In this discussion we cover a lot of ground. Amongst other things, we ask whether preprints could help democratise science or contribute to a loss of trust in scientists. We pick apart the relationship between preprints and peer-reviewed journals and tackle some common misconceptions. We ask how preprints have been used by different fields and how the pandemic has changed the game. And as we look to the future, we ask how preprints fit into the discussion around open access and even if they could do away with journals all together….”

Guest Post – Has Peer Review Created a Toxic Culture in Academia? Moving from ‘Battering’ to ‘Bettering’ in the Review of Academic Research – The Scholarly Kitchen

” It seems that many reviewers see their primary role as deflating the arguments and methodologies of the manuscripts they receive, often without any concern for the way the author will receive the comments or whether the critique can be addressed and revised….

A format that might be appealing, not only to authors and reviewers but to publishers as well, takes a page out of the work of HSS book publishers and how they review manuscripts.

 

One of the main differences between the STEM journal and HSS book submission process is that book acquisitions editors get involved in the process before the manuscript is complete (and sometimes before there is a manuscript at all). This process starts at a relatively early stage in the writing process, creating a situation whereby editors are incentivized to help authors and sign them up before other publishers can swoop in and publish it themselves. Consider the potential parallels with the increasing use of journal preprints, as a place where journal editors could hop in and start the process of working with authors at an early stage in the process. (It may also help that you can submit book proposals to multiple publishers simultaneously)….”

 

Frontiers | neuPrint: An open access tool for EM connectomics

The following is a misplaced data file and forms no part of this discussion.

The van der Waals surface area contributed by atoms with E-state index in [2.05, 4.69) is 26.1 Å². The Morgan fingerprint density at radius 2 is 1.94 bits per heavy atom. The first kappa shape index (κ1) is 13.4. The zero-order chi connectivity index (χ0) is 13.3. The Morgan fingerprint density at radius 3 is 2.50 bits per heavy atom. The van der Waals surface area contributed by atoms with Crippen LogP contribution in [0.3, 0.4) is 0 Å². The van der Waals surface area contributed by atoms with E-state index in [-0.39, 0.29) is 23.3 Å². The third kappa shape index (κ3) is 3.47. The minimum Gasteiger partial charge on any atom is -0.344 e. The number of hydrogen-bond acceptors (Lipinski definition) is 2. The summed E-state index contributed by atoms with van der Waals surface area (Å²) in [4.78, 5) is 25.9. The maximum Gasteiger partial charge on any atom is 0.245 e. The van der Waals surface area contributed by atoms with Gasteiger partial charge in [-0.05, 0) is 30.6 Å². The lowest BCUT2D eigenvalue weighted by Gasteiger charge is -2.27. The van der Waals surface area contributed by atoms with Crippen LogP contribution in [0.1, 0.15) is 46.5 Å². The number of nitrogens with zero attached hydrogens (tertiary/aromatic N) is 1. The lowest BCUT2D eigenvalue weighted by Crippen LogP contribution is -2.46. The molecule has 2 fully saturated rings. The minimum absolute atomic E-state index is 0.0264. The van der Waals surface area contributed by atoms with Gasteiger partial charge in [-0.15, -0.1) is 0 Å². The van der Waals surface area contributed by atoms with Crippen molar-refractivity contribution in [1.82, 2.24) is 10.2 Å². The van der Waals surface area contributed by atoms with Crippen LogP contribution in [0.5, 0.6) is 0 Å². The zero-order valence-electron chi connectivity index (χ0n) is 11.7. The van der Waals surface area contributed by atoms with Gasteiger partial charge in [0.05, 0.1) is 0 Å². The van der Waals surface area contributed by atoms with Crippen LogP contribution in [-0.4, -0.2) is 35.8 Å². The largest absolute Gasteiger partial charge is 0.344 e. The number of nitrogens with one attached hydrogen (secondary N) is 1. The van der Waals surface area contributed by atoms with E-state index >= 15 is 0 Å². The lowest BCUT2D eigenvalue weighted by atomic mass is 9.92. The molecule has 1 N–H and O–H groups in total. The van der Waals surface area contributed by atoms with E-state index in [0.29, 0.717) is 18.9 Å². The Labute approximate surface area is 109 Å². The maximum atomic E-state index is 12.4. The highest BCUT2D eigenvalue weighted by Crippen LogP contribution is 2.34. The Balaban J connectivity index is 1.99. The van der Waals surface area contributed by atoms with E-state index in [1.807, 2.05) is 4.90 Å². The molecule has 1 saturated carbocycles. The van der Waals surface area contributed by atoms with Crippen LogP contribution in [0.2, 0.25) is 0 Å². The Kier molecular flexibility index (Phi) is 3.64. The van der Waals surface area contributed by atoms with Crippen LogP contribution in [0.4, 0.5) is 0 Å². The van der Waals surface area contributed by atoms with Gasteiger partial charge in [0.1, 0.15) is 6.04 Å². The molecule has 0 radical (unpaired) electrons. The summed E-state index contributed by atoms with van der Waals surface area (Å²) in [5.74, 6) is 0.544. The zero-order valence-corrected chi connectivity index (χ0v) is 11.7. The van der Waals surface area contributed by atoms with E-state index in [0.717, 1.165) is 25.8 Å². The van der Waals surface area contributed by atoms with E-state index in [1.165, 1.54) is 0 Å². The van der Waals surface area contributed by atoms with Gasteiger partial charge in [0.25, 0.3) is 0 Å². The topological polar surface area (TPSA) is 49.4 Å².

Abstract:  Due to advances in electron microscopy and deep learning, it is now practical to reconstruct a connectome, a description of neurons and the chemical synapses between them, for significant volumes of neural tissue. Smaller past reconstructions were primarily used by domain experts, could be handled by downloading data, and performance was not a serious problem. But new and much larger reconstructions upend these assumptions. These networks now contain tens of thousands of neurons and tens of millions of connections, with yet larger reconstructions pending, and are of interest to a large community of non-specialists. Allowing other scientists to make use of this data needs more than publication—it requires new tools that are publicly available, easy to use, and efficiently handle large data. We introduce neuPrint to address these data analysis challenges. Neuprint contains two major components—a web interface and programmer APIs. The web interface is designed to allow any scientist worldwide, using only a browser, to quickly ask and answer typical biological queries about a connectome. The neuPrint APIs allow more computer-savvy scientists to make more complex or higher volume queries. NeuPrint also provides features for assessing reconstruction quality. Internally, neuPrint organizes connectome data as a graph stored in a neo4j database. This gives high performance for typical queries, provides access though a public and well documented query language Cypher, and will extend well to future larger connectomics databases. Our experience is also an experiment in open science. We find a significant fraction of the readers of the article proceed to examine the data directly. In our case preprints worked exactly as intended, with data inquiries and PDF downloads starting immediately after pre-print publication, and little affected by formal publication later. From this we deduce that many readers are more interested in our data than in our analysis of our data, suggesting that data-only papers can be well appreciated and that public data release can speed up the propagation of scientific results by many months. We also find that providing, and keeping, the data available for online access imposes substantial additional costs to connectomics research.